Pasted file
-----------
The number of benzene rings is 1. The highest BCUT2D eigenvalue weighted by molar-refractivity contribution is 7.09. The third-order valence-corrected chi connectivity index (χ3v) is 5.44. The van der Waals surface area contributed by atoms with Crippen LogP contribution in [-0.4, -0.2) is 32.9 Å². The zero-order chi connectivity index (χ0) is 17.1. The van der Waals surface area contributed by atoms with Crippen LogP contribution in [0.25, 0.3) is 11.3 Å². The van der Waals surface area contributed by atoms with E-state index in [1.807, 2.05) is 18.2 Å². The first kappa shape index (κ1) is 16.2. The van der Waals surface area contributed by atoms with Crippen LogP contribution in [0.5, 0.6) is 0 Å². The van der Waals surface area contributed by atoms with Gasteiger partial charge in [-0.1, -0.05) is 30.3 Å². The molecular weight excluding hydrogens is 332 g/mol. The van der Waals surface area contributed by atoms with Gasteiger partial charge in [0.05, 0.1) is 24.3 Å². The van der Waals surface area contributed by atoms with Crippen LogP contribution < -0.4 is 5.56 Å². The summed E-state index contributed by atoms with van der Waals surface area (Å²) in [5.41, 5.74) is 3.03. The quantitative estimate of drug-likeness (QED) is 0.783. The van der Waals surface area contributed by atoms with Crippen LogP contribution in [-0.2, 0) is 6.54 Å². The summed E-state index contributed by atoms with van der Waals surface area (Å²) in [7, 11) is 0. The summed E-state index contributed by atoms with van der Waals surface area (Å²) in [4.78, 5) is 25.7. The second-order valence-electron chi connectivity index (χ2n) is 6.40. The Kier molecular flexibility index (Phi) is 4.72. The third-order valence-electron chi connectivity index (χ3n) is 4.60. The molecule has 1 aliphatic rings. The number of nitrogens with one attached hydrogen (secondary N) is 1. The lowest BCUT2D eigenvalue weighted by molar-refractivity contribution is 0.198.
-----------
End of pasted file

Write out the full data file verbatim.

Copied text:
The number of benzene rings is 1. The highest BCUT2D eigenvalue weighted by molar-refractivity contribution is 7.09. The third-order valence-corrected chi connectivity index (χ3v) is 5.44. The van der Waals surface area contributed by atoms with Crippen LogP contribution in [-0.4, -0.2) is 32.9 Å². The zero-order chi connectivity index (χ0) is 17.1. The van der Waals surface area contributed by atoms with Crippen LogP contribution in [0.25, 0.3) is 11.3 Å². The van der Waals surface area contributed by atoms with E-state index in [1.807, 2.05) is 18.2 Å². The first kappa shape index (κ1) is 16.2. The van der Waals surface area contributed by atoms with Crippen LogP contribution in [0.5, 0.6) is 0 Å². The van der Waals surface area contributed by atoms with Gasteiger partial charge in [-0.1, -0.05) is 30.3 Å². The molecular weight excluding hydrogens is 332 g/mol. The van der Waals surface area contributed by atoms with Gasteiger partial charge in [0.05, 0.1) is 24.3 Å². The van der Waals surface area contributed by atoms with Crippen LogP contribution < -0.4 is 5.56 Å². The summed E-state index contributed by atoms with van der Waals surface area (Å²) in [5.41, 5.74) is 3.03. The quantitative estimate of drug-likeness (QED) is 0.783. The van der Waals surface area contributed by atoms with Crippen LogP contribution in [-0.2, 0) is 6.54 Å². The summed E-state index contributed by atoms with van der Waals surface area (Å²) in [7, 11) is 0. The summed E-state index contributed by atoms with van der Waals surface area (Å²) in [4.78, 5) is 25.7. The second-order valence-electron chi connectivity index (χ2n) is 6.40. The Kier molecular flexibility index (Phi) is 4.72. The third-order valence-electron chi connectivity index (χ3n) is 4.60. The molecule has 1 aliphatic rings. The number of nitrogens with one attached hydrogen (secondary N) is 1. The lowest BCUT2D eigenvalue weighted by molar-refractivity contribution is 0.198.